OSHA ramps up enforcement following trench safety incidents

OSHA has long had the ability to seek criminal referrals and issue heavy fines for workplace incidents that involve serious injury or death. Last week, it flexed that muscle.

In response to what the Department of Labor organization called an “alarming” increase in trench and excavation deaths — 22 thus far in 2022 compared to 15 in all of 2021 — OSHA said it “will consider every available tool at the agency’s disposal,” including criminal referrals.

But what does that mean for contractors?

“Although rare, owners can be prosecuted for these types of violations, especially if they knowingly disregarded safety protocols,” said Trent Cotney, CEO of Cotney Attorneys & Consultants. “With the increase in trench deaths caused primarily by the collapse of unstable material, it is not surprising that OSHA would underscore its capability to seek criminal penalties for violations.”

Cotney went on to say he didn’t think the statement was a scare tactic, and that OSHA will find a case with suitable facts — essentially making an example out of a case as a deterrent and hopeful boon to trench safety efforts.

“OSHA might be looking to make an example of somebody,” said Carol Sigmond, partner at New York-based law firm Greenspoon Marder.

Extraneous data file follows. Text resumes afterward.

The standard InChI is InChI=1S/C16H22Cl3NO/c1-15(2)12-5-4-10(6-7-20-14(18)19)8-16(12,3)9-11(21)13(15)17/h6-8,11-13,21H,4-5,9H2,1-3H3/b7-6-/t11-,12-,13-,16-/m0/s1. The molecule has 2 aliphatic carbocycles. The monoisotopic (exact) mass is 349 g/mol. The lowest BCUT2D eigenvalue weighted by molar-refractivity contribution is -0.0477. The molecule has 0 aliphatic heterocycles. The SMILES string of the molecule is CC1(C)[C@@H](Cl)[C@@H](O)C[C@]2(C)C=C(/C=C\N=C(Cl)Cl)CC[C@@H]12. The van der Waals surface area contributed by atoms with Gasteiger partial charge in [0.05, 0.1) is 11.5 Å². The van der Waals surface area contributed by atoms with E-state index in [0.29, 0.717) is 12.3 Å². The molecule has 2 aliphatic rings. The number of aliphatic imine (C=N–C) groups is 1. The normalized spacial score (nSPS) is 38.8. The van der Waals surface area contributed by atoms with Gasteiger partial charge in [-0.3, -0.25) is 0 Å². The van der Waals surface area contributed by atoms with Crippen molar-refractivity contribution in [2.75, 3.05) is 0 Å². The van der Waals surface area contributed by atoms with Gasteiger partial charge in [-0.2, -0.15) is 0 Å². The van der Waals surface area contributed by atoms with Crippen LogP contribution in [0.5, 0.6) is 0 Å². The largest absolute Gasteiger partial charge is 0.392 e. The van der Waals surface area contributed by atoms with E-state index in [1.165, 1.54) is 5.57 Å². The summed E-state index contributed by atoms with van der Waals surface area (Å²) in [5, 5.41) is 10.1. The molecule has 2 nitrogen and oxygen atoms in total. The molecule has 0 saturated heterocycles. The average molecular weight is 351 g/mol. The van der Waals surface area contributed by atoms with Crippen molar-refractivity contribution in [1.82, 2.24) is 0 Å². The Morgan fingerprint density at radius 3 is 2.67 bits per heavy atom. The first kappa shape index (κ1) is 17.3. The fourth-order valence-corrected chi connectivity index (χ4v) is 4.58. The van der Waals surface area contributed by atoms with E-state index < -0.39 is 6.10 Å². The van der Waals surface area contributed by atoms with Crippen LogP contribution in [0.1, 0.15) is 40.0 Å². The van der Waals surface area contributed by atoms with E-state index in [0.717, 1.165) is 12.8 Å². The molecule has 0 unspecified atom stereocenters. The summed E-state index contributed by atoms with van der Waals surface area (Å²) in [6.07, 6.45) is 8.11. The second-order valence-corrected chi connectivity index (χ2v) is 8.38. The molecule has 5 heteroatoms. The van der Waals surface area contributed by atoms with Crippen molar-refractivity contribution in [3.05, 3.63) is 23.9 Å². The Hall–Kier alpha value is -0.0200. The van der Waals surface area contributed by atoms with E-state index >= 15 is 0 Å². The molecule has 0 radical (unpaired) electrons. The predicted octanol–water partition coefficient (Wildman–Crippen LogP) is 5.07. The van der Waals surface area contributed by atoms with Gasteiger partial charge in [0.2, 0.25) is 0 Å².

Major employer groups welcomed and even applauded OSHA for the announcement.

“In light of the startling statistics that OSHA has presented regarding trench-related fatalities, ABC is encouraged that OSHA has announced enhanced initiatives to address trench safety,” said Greg Sizemore, vice president of health, safety, environment and workforce development for Associated Builders and Contractors. “Clearly, trench safety needs additional focus and education. It is imperative that field team members work with safety professionals to ensure zero harm for all construction workers.”

Brian Turmail, vice president of public affairs and strategic initiatives for Associated General Contractors of America, said the organization was “not opposed” to the initiative because OSHA already has a straightforward and effective standard for trench safety.

“We want to make sure everyone in construction understands the requirements for safe trenching operations, and follows them, without exception,” he said.

Per OSHA, contractors can prevent cave-ins by sloping trench walls, shoring walls with support or shielding walls with trench boxes. Additionally, employers should ensure workers can safely enter and exit the trench, and keep an eye out for standing water or other hazards. Finally, workers should never enter a trench if it hasn’t been properly inspected, OSHA says.

Builders must remain vigilant, Sigmond said. Ensuring every worker on a site knows the standards and having zero tolerance for overlooked safety measures — like an example OSHA cited where two workers died in a trench collapse with unused shields nearby — will go a long way. 

“If we don’t get these construction deaths under control, construction insurance is going to get more expensive, and that’s going to hurt everybody,” Sigmond said.

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